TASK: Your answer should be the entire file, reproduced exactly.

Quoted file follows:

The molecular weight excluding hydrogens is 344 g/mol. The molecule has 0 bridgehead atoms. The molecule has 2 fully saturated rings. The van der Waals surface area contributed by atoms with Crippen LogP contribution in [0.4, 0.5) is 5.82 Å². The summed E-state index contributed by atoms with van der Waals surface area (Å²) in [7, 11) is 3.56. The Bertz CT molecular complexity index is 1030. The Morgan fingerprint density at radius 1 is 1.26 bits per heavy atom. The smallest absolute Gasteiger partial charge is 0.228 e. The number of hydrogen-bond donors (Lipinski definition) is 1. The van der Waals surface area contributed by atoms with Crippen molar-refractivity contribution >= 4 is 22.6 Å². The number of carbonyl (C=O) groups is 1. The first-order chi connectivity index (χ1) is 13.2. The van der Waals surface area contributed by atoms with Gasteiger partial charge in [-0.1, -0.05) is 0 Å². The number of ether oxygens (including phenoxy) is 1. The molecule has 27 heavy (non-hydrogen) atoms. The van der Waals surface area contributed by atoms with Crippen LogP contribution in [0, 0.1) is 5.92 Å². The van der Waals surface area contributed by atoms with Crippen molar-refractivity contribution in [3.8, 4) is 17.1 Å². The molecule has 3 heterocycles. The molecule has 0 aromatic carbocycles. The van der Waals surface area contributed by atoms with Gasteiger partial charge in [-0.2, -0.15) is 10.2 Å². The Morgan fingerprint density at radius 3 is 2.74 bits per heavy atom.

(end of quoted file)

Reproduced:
The molecular weight excluding hydrogens is 344 g/mol. The molecule has 0 bridgehead atoms. The molecule has 2 fully saturated rings. The van der Waals surface area contributed by atoms with Crippen LogP contribution in [0.4, 0.5) is 5.82 Å². The summed E-state index contributed by atoms with van der Waals surface area (Å²) in [7, 11) is 3.56. The Bertz CT molecular complexity index is 1030. The Morgan fingerprint density at radius 1 is 1.26 bits per heavy atom. The smallest absolute Gasteiger partial charge is 0.228 e. The number of hydrogen-bond donors (Lipinski definition) is 1. The van der Waals surface area contributed by atoms with Crippen molar-refractivity contribution >= 4 is 22.6 Å². The number of carbonyl (C=O) groups is 1. The first-order chi connectivity index (χ1) is 13.2. The van der Waals surface area contributed by atoms with Gasteiger partial charge in [-0.1, -0.05) is 0 Å². The number of ether oxygens (including phenoxy) is 1. The molecule has 27 heavy (non-hydrogen) atoms. The van der Waals surface area contributed by atoms with Crippen LogP contribution in [0, 0.1) is 5.92 Å². The van der Waals surface area contributed by atoms with Crippen molar-refractivity contribution in [3.8, 4) is 17.1 Å². The molecule has 3 heterocycles. The molecule has 0 aromatic carbocycles. The van der Waals surface area contributed by atoms with Gasteiger partial charge in [-0.2, -0.15) is 10.2 Å². The Morgan fingerprint density at radius 3 is 2.74 bits per heavy atom.